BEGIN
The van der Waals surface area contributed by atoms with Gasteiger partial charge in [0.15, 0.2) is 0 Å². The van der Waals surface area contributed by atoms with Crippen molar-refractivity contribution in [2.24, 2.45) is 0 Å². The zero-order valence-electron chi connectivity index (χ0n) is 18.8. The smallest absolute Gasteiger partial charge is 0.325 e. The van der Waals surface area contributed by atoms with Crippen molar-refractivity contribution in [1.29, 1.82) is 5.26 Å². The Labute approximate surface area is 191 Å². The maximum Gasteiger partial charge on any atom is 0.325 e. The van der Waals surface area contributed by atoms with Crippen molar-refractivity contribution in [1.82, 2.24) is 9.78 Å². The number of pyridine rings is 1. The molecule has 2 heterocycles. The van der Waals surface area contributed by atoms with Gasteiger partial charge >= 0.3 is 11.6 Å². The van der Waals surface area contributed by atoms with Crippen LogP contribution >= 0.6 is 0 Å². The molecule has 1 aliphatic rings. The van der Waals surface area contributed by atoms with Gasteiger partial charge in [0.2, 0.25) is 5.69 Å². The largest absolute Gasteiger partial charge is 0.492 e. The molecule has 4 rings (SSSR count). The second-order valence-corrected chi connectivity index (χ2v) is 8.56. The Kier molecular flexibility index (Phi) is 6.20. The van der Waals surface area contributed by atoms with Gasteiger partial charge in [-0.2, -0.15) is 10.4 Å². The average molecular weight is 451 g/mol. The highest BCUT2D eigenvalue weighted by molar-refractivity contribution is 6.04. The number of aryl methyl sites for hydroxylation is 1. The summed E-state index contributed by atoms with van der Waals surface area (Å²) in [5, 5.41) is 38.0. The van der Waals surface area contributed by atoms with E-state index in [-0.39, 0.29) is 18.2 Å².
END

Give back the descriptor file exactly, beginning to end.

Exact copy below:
The van der Waals surface area contributed by atoms with Gasteiger partial charge in [0.15, 0.2) is 0 Å². The van der Waals surface area contributed by atoms with Crippen molar-refractivity contribution in [2.24, 2.45) is 0 Å². The zero-order valence-electron chi connectivity index (χ0n) is 18.8. The smallest absolute Gasteiger partial charge is 0.325 e. The van der Waals surface area contributed by atoms with Crippen molar-refractivity contribution in [1.29, 1.82) is 5.26 Å². The Labute approximate surface area is 191 Å². The maximum Gasteiger partial charge on any atom is 0.325 e. The van der Waals surface area contributed by atoms with Crippen molar-refractivity contribution in [1.82, 2.24) is 9.78 Å². The number of pyridine rings is 1. The molecule has 2 heterocycles. The van der Waals surface area contributed by atoms with Gasteiger partial charge >= 0.3 is 11.6 Å². The van der Waals surface area contributed by atoms with Crippen LogP contribution >= 0.6 is 0 Å². The molecule has 1 aliphatic rings. The van der Waals surface area contributed by atoms with Gasteiger partial charge in [0.2, 0.25) is 5.69 Å². The largest absolute Gasteiger partial charge is 0.492 e. The molecule has 4 rings (SSSR count). The second-order valence-corrected chi connectivity index (χ2v) is 8.56. The Kier molecular flexibility index (Phi) is 6.20. The van der Waals surface area contributed by atoms with Gasteiger partial charge in [-0.2, -0.15) is 10.4 Å². The average molecular weight is 451 g/mol. The highest BCUT2D eigenvalue weighted by molar-refractivity contribution is 6.04. The number of aryl methyl sites for hydroxylation is 1. The summed E-state index contributed by atoms with van der Waals surface area (Å²) in [5, 5.41) is 38.0. The van der Waals surface area contributed by atoms with E-state index in [-0.39, 0.29) is 18.2 Å².